20% share and partner in production license 860 (blocks 2/6, 9 and 3/4) 

40% share and operator for production license 864 (blocks 6/3, 7/1, 2, 4, 5, 6, 8 and 16/10, 11) 

45% share and partner in production license 865 (blocks 15/12 and 16/7, 8, 10, 11) 

70% share and operator for production license 866 (blocks 15/5, 8) 

30% share and partner in production license 867 (block 16/1) 

40% share and partner in production license 868 (block 16/1) 

80% share and operator for production license 870 (blocks 25/6, 9 and 26/7) 

20% share and partner in production license 871 (blocks 25/1, 2, 4, 5) 

40% share and partner in production license 873 (blocks 25/1, 2 and 30/11) 

70% share and operator for production license 878 (blocks 30/2, 3) 

70% share and operator for production license 879 (blocks 34/8, 9, 11, 12) 

60% share and operator for production license 883 (blocks 35/5, 8) 

30% share and partner for production license 884 (block 35/3) 

30% share and operator for production license 885 (blocks 35/3 and 36/1)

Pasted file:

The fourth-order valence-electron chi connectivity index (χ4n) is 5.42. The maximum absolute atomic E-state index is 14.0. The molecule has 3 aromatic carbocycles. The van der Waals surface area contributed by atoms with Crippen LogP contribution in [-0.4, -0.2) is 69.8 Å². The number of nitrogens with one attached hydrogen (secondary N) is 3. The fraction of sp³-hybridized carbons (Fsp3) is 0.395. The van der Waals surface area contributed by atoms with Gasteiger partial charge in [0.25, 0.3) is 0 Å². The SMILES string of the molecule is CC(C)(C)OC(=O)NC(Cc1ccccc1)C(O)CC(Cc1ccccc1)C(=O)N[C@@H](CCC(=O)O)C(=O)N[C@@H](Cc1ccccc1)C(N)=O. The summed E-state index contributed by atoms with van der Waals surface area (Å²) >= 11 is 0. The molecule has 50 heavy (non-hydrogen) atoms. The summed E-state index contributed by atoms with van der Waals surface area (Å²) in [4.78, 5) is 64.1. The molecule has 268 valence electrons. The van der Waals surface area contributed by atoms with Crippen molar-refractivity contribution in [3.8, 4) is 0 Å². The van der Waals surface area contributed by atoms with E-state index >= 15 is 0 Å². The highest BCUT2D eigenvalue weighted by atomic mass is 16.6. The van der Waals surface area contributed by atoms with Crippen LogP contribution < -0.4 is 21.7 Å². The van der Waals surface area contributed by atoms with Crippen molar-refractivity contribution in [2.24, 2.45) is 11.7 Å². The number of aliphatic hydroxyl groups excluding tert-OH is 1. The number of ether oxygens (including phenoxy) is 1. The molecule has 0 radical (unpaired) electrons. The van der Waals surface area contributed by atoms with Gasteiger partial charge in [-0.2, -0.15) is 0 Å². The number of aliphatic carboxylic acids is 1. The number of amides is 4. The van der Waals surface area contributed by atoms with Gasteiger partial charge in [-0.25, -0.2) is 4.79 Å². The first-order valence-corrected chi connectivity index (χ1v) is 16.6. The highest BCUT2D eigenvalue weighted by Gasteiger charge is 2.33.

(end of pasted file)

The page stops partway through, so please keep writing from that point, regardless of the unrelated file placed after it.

80% share and operator for production license 903 (blocks 25/1 and 30/10)

Aker BP was offered interests in 21 new production licenses, 13 as operator. Sixteen of the concessions are in the North Sea, four in the Norwegian Sea, and one in the Barents Sea.

“We are very pleased with the award, which forms the basis for further growth,” said Gro G. Haatvedt, senior vice president Exploration.

DEA secured two new licenses, one as operator. “We focused on getting an operated license with a strong partnership in an attractive area in the Norwegian Sea, and we succeeded,” said DEA Norge’s exploration manager Svend Erik Pettersson.

PL 896 is in one of DEA’s focus areas, northeast of the Aker BP-operated Skarv field and DEA’s current Dvalin development. The company also gained 20% of North Sea PL 782SC, operated by ConocoPhillips.

Over the next few years, DEA plans to participate in four to five wells a year, both as partner and as operator.